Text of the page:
High-Tech Policing

April 21, 2017 • Volume 27, Issue 15
Are new surveillance technologies effective and legal?
By Barbara Mantel



Balko, Radley , Rise of the Warrior Cop: The Militarization of America's Police Forces , PublicAffairs, 2013. An investigative journalist examines the militarization of U.S. police agencies' growing reliance on technology.

Friedman, Barry , Unwarranted: Policing Without Permission , Farrar, Straus and Giroux, 2017. A New York University law professor describes how the public can regain control over policing.

Parenti, Christian , The Soft Cage: Surveillance in America From Slavery to the War on Terror , Basic Books, 2004. A sociologist traces the long history of police and corporate surveillance of Americans.


Beebe, Drew , “Since January, police have been testing an aerial surveillance system adapted from the surge in Iraq. And they neglected to tell the public,” Bloomberg Businessweek, Aug. 23, 2016, Baltimore police secretly tested aerial surveillance cameras after riots broke out in the Freddie Gray case.

Chammah, Maurice , “Policing the Future,” The Marshall Project, Feb. 3, 2016, A journalist rides along with a police officer who is using software that forecasts crime hot spots.

Hurowitz, Noah , “NYPD Blasts Surveillance Transparency Bill as a Boon to ‘Terrorists,’” DNAinfo, March 2, 2017, The New York City Police Department says a City Council bill to provide oversight of surveillance technology would play into the hands of terrorists.

Long, Colleen , “NYPD plans 23,000 body cams. Number on streets now: 0,” The Associated Press, Feb. 11, 2017, New York City police plan to put a body camera on every patrol officer by 2019.

Timberg, Craig, and Elizabeth Dwoskin , “Facebook, Twitter and Instagram sent feeds that helped police track minorities in Ferguson and Baltimore, report says,” The Washington Post, Oct. 11, 2016, Police reportedly have used social media-monitoring software to track minorities and activists.

Reports and Studies

“Implementing a Body-Worn Camera Program: Recommendations and Lessons Learned,” Police Executive Research Forum, U.S. Department of Justice, 2014, A police research organization compiles best practices on police use of body cameras.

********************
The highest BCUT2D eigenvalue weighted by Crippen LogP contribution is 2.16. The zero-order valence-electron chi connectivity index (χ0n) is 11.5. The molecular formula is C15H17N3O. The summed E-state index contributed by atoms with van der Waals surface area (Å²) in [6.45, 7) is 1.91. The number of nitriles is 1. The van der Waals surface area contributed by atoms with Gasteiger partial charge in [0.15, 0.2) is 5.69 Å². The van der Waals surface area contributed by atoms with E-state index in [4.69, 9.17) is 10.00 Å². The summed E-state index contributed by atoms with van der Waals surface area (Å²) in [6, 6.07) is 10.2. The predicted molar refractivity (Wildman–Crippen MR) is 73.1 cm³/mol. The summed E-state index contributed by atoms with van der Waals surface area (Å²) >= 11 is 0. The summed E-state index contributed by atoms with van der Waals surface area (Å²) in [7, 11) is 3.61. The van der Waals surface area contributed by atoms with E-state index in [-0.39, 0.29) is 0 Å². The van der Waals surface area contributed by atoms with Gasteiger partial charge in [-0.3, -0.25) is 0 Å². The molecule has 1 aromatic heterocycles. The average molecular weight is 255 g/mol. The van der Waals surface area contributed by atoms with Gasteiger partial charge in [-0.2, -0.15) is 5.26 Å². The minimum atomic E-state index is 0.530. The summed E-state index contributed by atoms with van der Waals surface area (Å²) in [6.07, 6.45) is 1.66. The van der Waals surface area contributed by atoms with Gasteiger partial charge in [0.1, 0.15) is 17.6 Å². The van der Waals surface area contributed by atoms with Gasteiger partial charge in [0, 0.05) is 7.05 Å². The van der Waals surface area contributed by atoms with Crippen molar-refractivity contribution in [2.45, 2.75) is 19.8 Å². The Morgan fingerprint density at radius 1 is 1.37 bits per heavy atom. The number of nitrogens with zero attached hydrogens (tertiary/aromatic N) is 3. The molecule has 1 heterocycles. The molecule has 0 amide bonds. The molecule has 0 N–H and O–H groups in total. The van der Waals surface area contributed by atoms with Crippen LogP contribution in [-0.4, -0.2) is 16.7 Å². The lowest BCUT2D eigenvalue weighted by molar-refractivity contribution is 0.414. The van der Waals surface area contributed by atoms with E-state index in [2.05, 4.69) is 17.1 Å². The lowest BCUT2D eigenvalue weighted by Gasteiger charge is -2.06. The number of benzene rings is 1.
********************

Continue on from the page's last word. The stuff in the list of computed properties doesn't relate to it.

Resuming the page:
Ariel, Barak, et al., “Report: increases in police use of force in the presence of body-worn cameras are driven by officer discretion: a protocol-based subgroup analysis of ten randomized experiments,” Journal of Experimental Criminology, May 17, 2016, British researchers conclude that use of force increases when police are given more discretion over body camera use.

Garvie, Clare, et al., “The Perpetual Line-Up: Unregulated Police Face Recognition in America,” Center on Privacy & Technology at Georgetown Law, Oct. 18, 2016, Researchers find that a quarter of police departments use facial-recognition technology and urge Congress to regulate it.

Hunt, Priscilla, et al., “Evaluation of the Shreveport Predictive Policing Experiment,” RAND Corp., 2014, RAND researchers tested predictive policing software in Louisiana and say it comes up short.

Joh, Elizabeth , “The Undue Influence of Surveillance Technology Companies on Policing,” New York University Law Review, forthcoming, A University of California, Davis, law professor argues that vendors of surveillance technology exert too much control over policing.

Levinson-Waldman, Rachel , “Hiding in Plain Sight: A Fourth Amendment Framework for Analyzing Government Surveillance in Public,” Emory Law Journal, March 2017, p. p. 528, A civil liberties advocate proposes a framework for protecting privacy rights in an era of public surveillance.

Lum, Cynthia, et al., “Existing and Ongoing Body Worn Camera Research: Knowledge Gaps and Opportunities,” George Mason University, 2015, George Mason University researchers review body camera studies and conclude more research is needed.

Ozer, Nicole , “Police use of social media surveillance software is escalating, and activists are in the digital crosshairs,” ACLU of Northern CA, Sept. 22, 2016, The ACLU of Northern California finds that some California police departments are using social media monitoring software without oversight from elected officials.

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Document APA Citation — See Alternate Citation Style
Mantel, B. (2017, April 21). High-tech policing. CQ researcher, 27, 337-360. Retrieved from
Document ID: cqresrre2017042109
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